The first line is a vector of plot IDs containing hemlock, the second is a vector of all the plots, and the third vector is all plots that do not contain hemlock. Now we create a data frame of these plots with unique plotIDs (ignoring species):
dat3 =
subset(dat,is.element(as.character(dat$plotID),noh.plots))
dat4 = subset(dat3,duplicated(dat3$plotID)==F)
And finally we add these rows to dat2 (containing hemlock) after changing the cover values to zero:
dat4$cover = 0
dat5 = rbind(dat2,dat4)
Now let's look at our cover distribution:
bar1
= barplot(as.vector(table(dat5$cover)),names.arg=as.character(seq(0,10)))
points(bar1,dpois(seq(0,10),mean(dat5$cover))*sum(table(dat5$cover)),
cex=2,type="b",col="lightblue",lwd=2,pch=19)
points(bar1,dnbinom(seq(0,10),mu=mean(dat5$cover),
size=(mean(dat5$cover)^2)/(var(dat5$cover) mean(dat5$cover)))*sum(table(dat5$cover)),
type="b",cex=2,col="salmon",lwd=2,pch=19)
The Poisson curve (blue) doesn't cut it, and note that that variance of the counts is now nearly twice that of the mean. The orangish curve here is that fit by the builtin dnbinom function, with specified values of the mean (calculated from the cover vector) and the overdispersion parameter k, which is defined as the mean squared divided by (variance mean). We still have way too many zeros even for NB, but is NB a better model here?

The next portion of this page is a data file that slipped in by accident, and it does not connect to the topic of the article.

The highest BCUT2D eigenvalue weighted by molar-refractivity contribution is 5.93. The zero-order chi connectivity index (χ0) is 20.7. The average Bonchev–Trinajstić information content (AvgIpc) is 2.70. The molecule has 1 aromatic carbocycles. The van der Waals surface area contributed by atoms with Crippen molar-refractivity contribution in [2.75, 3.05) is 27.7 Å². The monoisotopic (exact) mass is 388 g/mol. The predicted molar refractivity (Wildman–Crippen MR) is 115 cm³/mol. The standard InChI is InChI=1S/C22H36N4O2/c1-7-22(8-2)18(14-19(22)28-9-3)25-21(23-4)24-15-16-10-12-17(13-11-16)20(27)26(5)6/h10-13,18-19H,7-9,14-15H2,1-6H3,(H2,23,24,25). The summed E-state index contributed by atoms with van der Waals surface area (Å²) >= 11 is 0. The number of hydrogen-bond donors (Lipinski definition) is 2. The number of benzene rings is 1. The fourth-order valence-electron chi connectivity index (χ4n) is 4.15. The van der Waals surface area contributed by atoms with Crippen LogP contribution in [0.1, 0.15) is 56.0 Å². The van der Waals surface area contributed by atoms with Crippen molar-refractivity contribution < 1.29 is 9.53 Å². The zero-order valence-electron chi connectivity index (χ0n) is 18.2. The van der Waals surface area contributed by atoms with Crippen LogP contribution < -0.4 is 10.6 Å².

nb2 =
glm.nb(cover~disturb*elev,data=dat5)
glm5
= glm(cover~disturb*elev,data=dat5,family=poisson)
AIC(nb2,glm5)
df
AIC
nb2 9 4788.591
glm5 8 5287.842
No contest. But we still have a major problem in that our plot diagnostics (and the residual deviance compared to residual df) suggests that we've only partly dealt with overdispersion:
plot(nb2)
It's no surprise that the lefthand tail of our residuals is
significantly higher than expected. This
brings up an important note about overdispersion (mentioned by
Occupancy (presenceabsence) data involve a response
variable defined by one of two states; in statistical parlance this is a
Bernoulli trial (heads or tails), or a binomial process where N=1. In this case we're interested in the
probability of 'success' (presence) given values of one or more independent